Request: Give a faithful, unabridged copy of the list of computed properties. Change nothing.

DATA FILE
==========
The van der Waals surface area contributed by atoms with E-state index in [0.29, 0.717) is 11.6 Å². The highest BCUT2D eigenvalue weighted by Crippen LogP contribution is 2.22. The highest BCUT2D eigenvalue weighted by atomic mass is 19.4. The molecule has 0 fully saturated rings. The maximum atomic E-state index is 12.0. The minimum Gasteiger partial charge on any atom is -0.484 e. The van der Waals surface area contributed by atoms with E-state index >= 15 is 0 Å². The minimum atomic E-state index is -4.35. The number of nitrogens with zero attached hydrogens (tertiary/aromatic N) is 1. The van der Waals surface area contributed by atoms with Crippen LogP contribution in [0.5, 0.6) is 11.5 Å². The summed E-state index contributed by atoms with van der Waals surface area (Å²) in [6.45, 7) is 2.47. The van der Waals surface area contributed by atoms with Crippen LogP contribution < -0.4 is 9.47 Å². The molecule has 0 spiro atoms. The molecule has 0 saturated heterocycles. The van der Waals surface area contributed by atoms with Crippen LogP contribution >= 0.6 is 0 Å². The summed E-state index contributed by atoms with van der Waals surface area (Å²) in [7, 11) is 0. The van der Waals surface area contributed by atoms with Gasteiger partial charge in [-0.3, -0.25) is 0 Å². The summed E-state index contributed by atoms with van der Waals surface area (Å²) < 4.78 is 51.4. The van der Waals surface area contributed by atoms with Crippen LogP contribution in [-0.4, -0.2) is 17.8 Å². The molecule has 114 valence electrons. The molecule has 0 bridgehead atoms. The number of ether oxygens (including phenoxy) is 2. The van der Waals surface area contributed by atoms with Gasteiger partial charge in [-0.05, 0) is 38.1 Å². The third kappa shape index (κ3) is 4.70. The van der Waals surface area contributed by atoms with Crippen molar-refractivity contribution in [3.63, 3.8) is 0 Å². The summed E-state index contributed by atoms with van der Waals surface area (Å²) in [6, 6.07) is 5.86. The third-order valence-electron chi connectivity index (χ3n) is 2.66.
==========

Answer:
The van der Waals surface area contributed by atoms with E-state index in [0.29, 0.717) is 11.6 Å². The highest BCUT2D eigenvalue weighted by Crippen LogP contribution is 2.22. The highest BCUT2D eigenvalue weighted by atomic mass is 19.4. The molecule has 0 fully saturated rings. The maximum atomic E-state index is 12.0. The minimum Gasteiger partial charge on any atom is -0.484 e. The van der Waals surface area contributed by atoms with E-state index >= 15 is 0 Å². The minimum atomic E-state index is -4.35. The number of nitrogens with zero attached hydrogens (tertiary/aromatic N) is 1. The van der Waals surface area contributed by atoms with Crippen LogP contribution in [0.5, 0.6) is 11.5 Å². The summed E-state index contributed by atoms with van der Waals surface area (Å²) in [6.45, 7) is 2.47. The van der Waals surface area contributed by atoms with Crippen LogP contribution < -0.4 is 9.47 Å². The molecule has 0 spiro atoms. The molecule has 0 saturated heterocycles. The van der Waals surface area contributed by atoms with Crippen LogP contribution >= 0.6 is 0 Å². The summed E-state index contributed by atoms with van der Waals surface area (Å²) in [7, 11) is 0. The van der Waals surface area contributed by atoms with Gasteiger partial charge in [-0.3, -0.25) is 0 Å². The summed E-state index contributed by atoms with van der Waals surface area (Å²) < 4.78 is 51.4. The van der Waals surface area contributed by atoms with Crippen LogP contribution in [-0.4, -0.2) is 17.8 Å². The molecule has 114 valence electrons. The molecule has 0 bridgehead atoms. The number of ether oxygens (including phenoxy) is 2. The van der Waals surface area contributed by atoms with Gasteiger partial charge in [-0.05, 0) is 38.1 Å². The third kappa shape index (κ3) is 4.70. The van der Waals surface area contributed by atoms with Crippen molar-refractivity contribution in [3.63, 3.8) is 0 Å². The summed E-state index contributed by atoms with van der Waals surface area (Å²) in [6, 6.07) is 5.86. The third-order valence-electron chi connectivity index (χ3n) is 2.66.